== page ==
Workplace Reengineering, Reorganization, and Redesign From Nursing Management: Principles and Practice

Patricia Stanfill Edens, RN, MS, MBA, FACHE

September 13, 2005

In This Article

The Driving Force for Workplace Reengineering, Reorganization, and Redesign

No business can be stagnant and expect to survive. An ongoing transformation process is the norm, and when business does not evolve with the environment, failure results. Hospital business activity is influenced by a variety of internal and external forces. Factors may include changes in reimbursement, a shortage or excess of labor, changes in the political landscape, the economy, and others. Managers must be cognizant of the environment in which they function in order to anticipate andrecognize the need for change and for facilities to remain viable entities.

Organizations are currently analyzing trends in the healthcare environment as external factors come to bear on facilities. The current hospital environment can expect a flat-to-obvious decline in inpatient volumes over the next 5-10 years because of less invasive technologies and surgeries anda smoothing of demand, too, as more seniors maintain a healthy lifestyle, including prevention and screening measures leading to early detection and lower acuity interventions. The transition from inpatient- to outpatient-driven strategies will keepthe higher acuity patient in the inpatient setting with a need for more intensive care beds and fewer traditional inpatient accommodations. Consumer cautiousness related to cost of insurance, co-pays, and pharmaceuticals leads to fewer voluntary admissions in both inpatient and outpatient areas (Advisory Board, 2003).

The outpatient areas can expect a surge in volume as inpatient admissions are averted, but the reimbursement to the facility is significantly lowered. Emerging technologies have the potential to drive more change as technologies such as positron emission testing can avert surgical interventions by indicating malignancy in advance of or in place of biopsy prior to surgery. A continued rise in physician- or company-owned specialty hospitals and outpatient centers will siphon patients from the traditional hospital setting, leading to a decline in both census and revenues as patients in the hospital facility generally become more acute and provide lower margins. Mergers, acquisitions, and closures of facilities also impact both inpatient and outpatient volumes as patient duplications or absence of services result (Advisory Board, 2003).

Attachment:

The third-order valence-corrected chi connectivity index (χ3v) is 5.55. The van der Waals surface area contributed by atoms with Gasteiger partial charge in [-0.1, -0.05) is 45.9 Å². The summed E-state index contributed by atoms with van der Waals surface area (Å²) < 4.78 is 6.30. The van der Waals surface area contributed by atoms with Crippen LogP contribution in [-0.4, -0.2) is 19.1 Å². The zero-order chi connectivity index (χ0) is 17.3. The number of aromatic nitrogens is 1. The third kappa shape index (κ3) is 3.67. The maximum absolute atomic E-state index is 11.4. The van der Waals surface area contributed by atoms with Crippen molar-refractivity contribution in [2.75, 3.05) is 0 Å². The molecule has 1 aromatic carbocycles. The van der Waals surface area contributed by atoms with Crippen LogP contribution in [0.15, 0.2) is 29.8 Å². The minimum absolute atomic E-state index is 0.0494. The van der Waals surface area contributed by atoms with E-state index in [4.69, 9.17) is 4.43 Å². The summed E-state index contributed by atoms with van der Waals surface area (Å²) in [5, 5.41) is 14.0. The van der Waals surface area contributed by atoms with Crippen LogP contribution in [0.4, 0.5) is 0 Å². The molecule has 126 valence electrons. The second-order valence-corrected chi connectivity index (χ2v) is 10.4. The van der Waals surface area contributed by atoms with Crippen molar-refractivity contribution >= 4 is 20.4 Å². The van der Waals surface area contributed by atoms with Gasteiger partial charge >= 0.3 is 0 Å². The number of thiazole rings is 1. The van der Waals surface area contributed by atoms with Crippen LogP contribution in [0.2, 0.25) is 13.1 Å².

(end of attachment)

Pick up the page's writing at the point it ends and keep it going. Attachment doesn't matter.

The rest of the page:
Changes in reimbursement are external factors with significant implications for volume shifts in the traditional hospital facility. With their higher overhead costs, hospitals often lose managed care contracts to outpatient imaging centers or physician offices or to other better-managed organizations willing to provide care at a lower price. Managed care organizations (MCOs) are influenced by the purchasers of their product to deliver a lower cost of care. Business, the underwriter of health care for much of the population, demands that the MCO negotiate lower rates to keep down the business premium cost. Business also is offering to its employees graduated payment plans based on services selected. Many employees are selecting lower premiums leading to higher co-pays, which may be more difficult for the hospital to collect. Coupled with changes in managed care costs are the dramatic fluctuations in government-sponsored reimbursement, such as Medicare and Medicaid. Annually, the centers for Medicare and Medicaid attempt to drive down the reimbursement to both hospital and nonhospital settings. Of recent note has been the move to restructure physician office reimbursement (lowering reimbursement) that may lead to an influx of chemotherapy patients from the physician office outpatient setting back into the hospital outpatient setting. This type of movement would require a significant change in the hospital, as most do not have sufficient infusion center capacity to handle this influx.